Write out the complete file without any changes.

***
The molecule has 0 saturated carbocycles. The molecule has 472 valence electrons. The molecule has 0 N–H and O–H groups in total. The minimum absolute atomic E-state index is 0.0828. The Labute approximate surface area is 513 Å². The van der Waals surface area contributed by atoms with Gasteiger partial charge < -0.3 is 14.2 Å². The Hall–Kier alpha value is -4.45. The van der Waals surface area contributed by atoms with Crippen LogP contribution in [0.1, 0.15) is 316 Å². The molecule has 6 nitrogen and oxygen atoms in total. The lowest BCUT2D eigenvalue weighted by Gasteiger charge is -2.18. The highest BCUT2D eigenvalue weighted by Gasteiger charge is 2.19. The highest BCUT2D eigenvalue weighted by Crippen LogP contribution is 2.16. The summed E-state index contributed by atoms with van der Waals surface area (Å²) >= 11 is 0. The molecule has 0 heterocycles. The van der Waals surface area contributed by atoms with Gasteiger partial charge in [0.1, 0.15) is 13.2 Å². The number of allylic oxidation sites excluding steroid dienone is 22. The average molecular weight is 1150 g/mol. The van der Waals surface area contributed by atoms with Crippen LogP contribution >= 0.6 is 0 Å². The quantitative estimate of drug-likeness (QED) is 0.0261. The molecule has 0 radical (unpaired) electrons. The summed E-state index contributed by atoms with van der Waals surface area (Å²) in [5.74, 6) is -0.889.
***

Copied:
The molecule has 0 saturated carbocycles. The molecule has 472 valence electrons. The molecule has 0 N–H and O–H groups in total. The minimum absolute atomic E-state index is 0.0828. The Labute approximate surface area is 513 Å². The van der Waals surface area contributed by atoms with Gasteiger partial charge < -0.3 is 14.2 Å². The Hall–Kier alpha value is -4.45. The van der Waals surface area contributed by atoms with Crippen LogP contribution in [0.1, 0.15) is 316 Å². The molecule has 6 nitrogen and oxygen atoms in total. The lowest BCUT2D eigenvalue weighted by Gasteiger charge is -2.18. The highest BCUT2D eigenvalue weighted by Gasteiger charge is 2.19. The highest BCUT2D eigenvalue weighted by Crippen LogP contribution is 2.16. The summed E-state index contributed by atoms with van der Waals surface area (Å²) >= 11 is 0. The molecule has 0 heterocycles. The van der Waals surface area contributed by atoms with Gasteiger partial charge in [0.1, 0.15) is 13.2 Å². The number of allylic oxidation sites excluding steroid dienone is 22. The average molecular weight is 1150 g/mol. The van der Waals surface area contributed by atoms with Crippen LogP contribution >= 0.6 is 0 Å². The quantitative estimate of drug-likeness (QED) is 0.0261. The molecule has 0 radical (unpaired) electrons. The summed E-state index contributed by atoms with van der Waals surface area (Å²) in [5.74, 6) is -0.889.